Prior telephone surveys have reported two main reasons for opposition to the Affordable Care Act (ACA): distrust of government and opposition to the universal coverage mandate. The authors set out to elucidate the reasons for this opposition. This article describes how the authors used qualitative methods with semistructured interviewing as a principal investigative method to gather information from people they met while bicycling across the United States from April through July 2016. During this time, the authors conducted open-ended, semistructured conversations with people they met as they rode their bicycles from Washington, DC, to Seattle, Washington...
April 25, 2017: Academic Medicine: Journal of the Association of American Medical Colleges
https://www.readbyqxmd.com/read/28375675/evaluating-the-one-in-five-statistic-women-s-risk-of-sexual-assault-while-in-college
#15
Charlene L Muehlenhard, Zoë D Peterson, Terry P Humphreys, Kristen N Jozkowski
In 2014, U.S. president Barack Obama announced a White House Task Force to Protect Students From Sexual Assault, noting that "1 in 5 women on college campuses has been sexually assaulted during their time there." Since then, this one-in-five statistic has permeated public discourse. It is frequently reported, but some commentators have criticized it as exaggerated. Here, we address the question, "What percentage of women are sexually assaulted while in college?" After discussing definitions of sexual assault, we systematically review available data, focusing on studies that used large, representative samples of female undergraduates and multiple behaviorally specific questions...
April 4, 2017: Journal of Sex Research
https://www.readbyqxmd.com/read/28339427/a-critical-analysis-of-obamacare-affordable-care-or-insurance-for-many-and-coverage-for-few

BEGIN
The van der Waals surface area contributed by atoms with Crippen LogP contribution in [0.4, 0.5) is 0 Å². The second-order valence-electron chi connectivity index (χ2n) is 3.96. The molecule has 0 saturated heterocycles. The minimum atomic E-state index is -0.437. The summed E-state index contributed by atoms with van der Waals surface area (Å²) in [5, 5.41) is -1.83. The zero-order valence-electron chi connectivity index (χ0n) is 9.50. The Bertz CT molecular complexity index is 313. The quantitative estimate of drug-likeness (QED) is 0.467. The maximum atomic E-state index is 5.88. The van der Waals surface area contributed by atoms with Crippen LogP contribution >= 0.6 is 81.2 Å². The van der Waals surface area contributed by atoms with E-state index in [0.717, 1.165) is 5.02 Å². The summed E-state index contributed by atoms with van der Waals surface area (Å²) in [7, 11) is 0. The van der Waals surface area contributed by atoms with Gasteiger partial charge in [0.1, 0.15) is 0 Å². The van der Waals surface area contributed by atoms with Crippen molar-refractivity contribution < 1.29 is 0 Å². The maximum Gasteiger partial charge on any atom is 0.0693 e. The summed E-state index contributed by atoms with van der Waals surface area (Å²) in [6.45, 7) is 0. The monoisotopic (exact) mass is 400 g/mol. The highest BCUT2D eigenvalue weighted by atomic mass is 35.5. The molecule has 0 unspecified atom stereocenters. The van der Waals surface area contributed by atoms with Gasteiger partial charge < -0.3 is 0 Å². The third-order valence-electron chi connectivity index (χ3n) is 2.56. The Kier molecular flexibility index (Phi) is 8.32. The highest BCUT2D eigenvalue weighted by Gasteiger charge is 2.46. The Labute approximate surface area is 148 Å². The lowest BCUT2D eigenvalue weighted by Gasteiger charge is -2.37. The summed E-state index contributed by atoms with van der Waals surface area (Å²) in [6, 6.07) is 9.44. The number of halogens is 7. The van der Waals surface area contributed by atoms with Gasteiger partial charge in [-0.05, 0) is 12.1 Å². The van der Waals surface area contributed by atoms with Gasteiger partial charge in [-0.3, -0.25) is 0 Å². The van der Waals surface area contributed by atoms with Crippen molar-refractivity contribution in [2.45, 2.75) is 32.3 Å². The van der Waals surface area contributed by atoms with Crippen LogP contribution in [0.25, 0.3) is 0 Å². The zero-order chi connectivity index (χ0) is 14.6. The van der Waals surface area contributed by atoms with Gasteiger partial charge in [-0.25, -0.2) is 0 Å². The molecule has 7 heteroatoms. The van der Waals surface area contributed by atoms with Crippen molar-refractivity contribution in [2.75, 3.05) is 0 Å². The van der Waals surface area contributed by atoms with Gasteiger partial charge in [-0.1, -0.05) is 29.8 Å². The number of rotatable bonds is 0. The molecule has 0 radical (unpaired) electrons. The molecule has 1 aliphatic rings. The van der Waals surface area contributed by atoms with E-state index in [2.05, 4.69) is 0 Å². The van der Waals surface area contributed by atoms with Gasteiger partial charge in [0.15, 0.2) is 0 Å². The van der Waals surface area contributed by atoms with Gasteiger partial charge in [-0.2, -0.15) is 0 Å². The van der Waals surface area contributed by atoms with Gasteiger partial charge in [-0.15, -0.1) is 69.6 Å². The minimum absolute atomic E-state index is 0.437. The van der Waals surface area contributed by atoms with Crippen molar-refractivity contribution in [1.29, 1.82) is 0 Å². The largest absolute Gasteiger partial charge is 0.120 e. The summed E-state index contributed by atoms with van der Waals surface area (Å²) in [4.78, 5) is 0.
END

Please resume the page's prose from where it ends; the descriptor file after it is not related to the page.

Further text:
#16
REVIEW
Laxmaiah Manchikanti, Standiford Helm Ii, Ramsin M Benyamin, Joshua A Hirsch
The Affordable Care Act (ACA), of 2010, or Obamacare, was the most monumental change in US health care policy since the passage of Medicaid and Medicare in 1965. Since its enactment, numerous claims have been made on both sides of the aisle regarding the ACA's success or failure; these views often colored by political persuasion. The ACA had 3 primary goals: increasing the number of the insured, improving the quality of care, and reducing the costs of health care. One point often lost in the discussion is the distinction between affordability and access...
March 2017: Pain Physician
https://www.readbyqxmd.com/read/28339426/evolution-of-us-health-care-reform
#17
REVIEW
Laxmaiah Manchikanti, Standiford Helm Ii, Ramsin M Benyamin, Joshua A Hirsch
Major health policy creation or changes, including governmental and private policies affecting health care delivery are based on health care reform(s). Health care reform has been a global issue over the years and the United States has seen proposals for multiple reforms over the years. A successful, health care proposal in the United States with involvement of the federal government was the short-lived establishment of the first system of national medical care in the South. In the 20th century, the United States was influenced by progressivism leading to the initiation of efforts to achieve universal coverage, supported by a Republican presidential candidate, Theodore Roosevelt...
March 2017: Pain Physician
https://www.readbyqxmd.com/read/28328607/review-of-repealing-the-aca-without-a-replacement-the-risks-to-american-health-care-by-obama-bh-in-n-engl-j-med-376-297-299-2017
#18
Kelly P Schultz, Kristina P Marsack, Larry H Hollier
No abstract text is available yet for this article.
May 2017: Journal of Craniofacial Surgery
https://www.readbyqxmd.com/read/28315530/cancer-moonshot-what-it-means-for-patients
#19
Deborah K Mayer, Shelley Fuld Nasso
You may have heard of the National Cancer Moonshot Initiative led by former Vice President Joe Biden. It has brought together many people through a task force, blue ribbon panel, and many public forums to discuss how best "to dramatically accelerate efforts to prevent, diagnose, and treat cancer - to achieve a decade's worth of progress in 5 years." This initiative was launched after the 2016 State of the Union address, and the task force delivered recommendations to President Barack Obama on October 17, 2016, providing an opportunity to accelerate progress against cancer...
April 1, 2017: Clinical Journal of Oncology Nursing
https://www.readbyqxmd.com/read/28271768/at-the-vanguard-of-quality-patient-care
#20
Alison Moore
Don Berwick is a leader in health policy and improvement. He co-founded the Institute for Healthcare Improvement, ran the US Medicaid and Medicare programmes in the early part of Barack Obama's presidency, and was a leading figure in the extension of health insurance to people who struggled to afford it.
March 8, 2017: Nursing Standard